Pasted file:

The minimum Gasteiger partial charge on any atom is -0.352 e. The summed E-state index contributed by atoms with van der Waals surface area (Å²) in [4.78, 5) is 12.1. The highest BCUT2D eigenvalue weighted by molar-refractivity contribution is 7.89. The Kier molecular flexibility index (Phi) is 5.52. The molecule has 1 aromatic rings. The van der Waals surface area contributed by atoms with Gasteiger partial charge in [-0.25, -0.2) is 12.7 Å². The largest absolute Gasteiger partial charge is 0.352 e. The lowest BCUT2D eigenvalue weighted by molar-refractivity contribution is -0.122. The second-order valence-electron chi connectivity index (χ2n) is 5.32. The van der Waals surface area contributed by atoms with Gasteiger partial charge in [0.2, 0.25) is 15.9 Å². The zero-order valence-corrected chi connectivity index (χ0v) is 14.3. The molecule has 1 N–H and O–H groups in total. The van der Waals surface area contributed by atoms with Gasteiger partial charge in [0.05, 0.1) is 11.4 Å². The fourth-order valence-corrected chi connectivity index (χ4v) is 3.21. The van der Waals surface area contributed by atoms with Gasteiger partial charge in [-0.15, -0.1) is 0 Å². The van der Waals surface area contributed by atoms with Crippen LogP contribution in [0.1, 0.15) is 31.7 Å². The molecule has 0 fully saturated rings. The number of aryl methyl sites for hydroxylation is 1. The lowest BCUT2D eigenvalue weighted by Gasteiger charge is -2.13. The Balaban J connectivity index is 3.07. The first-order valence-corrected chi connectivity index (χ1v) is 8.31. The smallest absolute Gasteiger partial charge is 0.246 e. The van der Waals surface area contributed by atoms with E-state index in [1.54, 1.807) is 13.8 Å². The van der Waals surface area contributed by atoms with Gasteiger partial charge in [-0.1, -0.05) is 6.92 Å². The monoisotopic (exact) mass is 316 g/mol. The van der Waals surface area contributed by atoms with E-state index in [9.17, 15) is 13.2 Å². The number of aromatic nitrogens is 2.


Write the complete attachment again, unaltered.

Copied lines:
The minimum Gasteiger partial charge on any atom is -0.352 e. The summed E-state index contributed by atoms with van der Waals surface area (Å²) in [4.78, 5) is 12.1. The highest BCUT2D eigenvalue weighted by molar-refractivity contribution is 7.89. The Kier molecular flexibility index (Phi) is 5.52. The molecule has 1 aromatic rings. The van der Waals surface area contributed by atoms with Gasteiger partial charge in [-0.25, -0.2) is 12.7 Å². The largest absolute Gasteiger partial charge is 0.352 e. The lowest BCUT2D eigenvalue weighted by molar-refractivity contribution is -0.122. The second-order valence-electron chi connectivity index (χ2n) is 5.32. The van der Waals surface area contributed by atoms with Gasteiger partial charge in [0.2, 0.25) is 15.9 Å². The zero-order valence-corrected chi connectivity index (χ0v) is 14.3. The molecule has 1 N–H and O–H groups in total. The van der Waals surface area contributed by atoms with Gasteiger partial charge in [0.05, 0.1) is 11.4 Å². The fourth-order valence-corrected chi connectivity index (χ4v) is 3.21. The van der Waals surface area contributed by atoms with Gasteiger partial charge in [-0.15, -0.1) is 0 Å². The van der Waals surface area contributed by atoms with Crippen LogP contribution in [0.1, 0.15) is 31.7 Å². The molecule has 0 fully saturated rings. The number of aryl methyl sites for hydroxylation is 1. The lowest BCUT2D eigenvalue weighted by Gasteiger charge is -2.13. The Balaban J connectivity index is 3.07. The first-order valence-corrected chi connectivity index (χ1v) is 8.31. The smallest absolute Gasteiger partial charge is 0.246 e. The van der Waals surface area contributed by atoms with E-state index in [1.54, 1.807) is 13.8 Å². The van der Waals surface area contributed by atoms with Gasteiger partial charge in [-0.1, -0.05) is 6.92 Å². The monoisotopic (exact) mass is 316 g/mol. The van der Waals surface area contributed by atoms with E-state index in [9.17, 15) is 13.2 Å². The number of aromatic nitrogens is 2.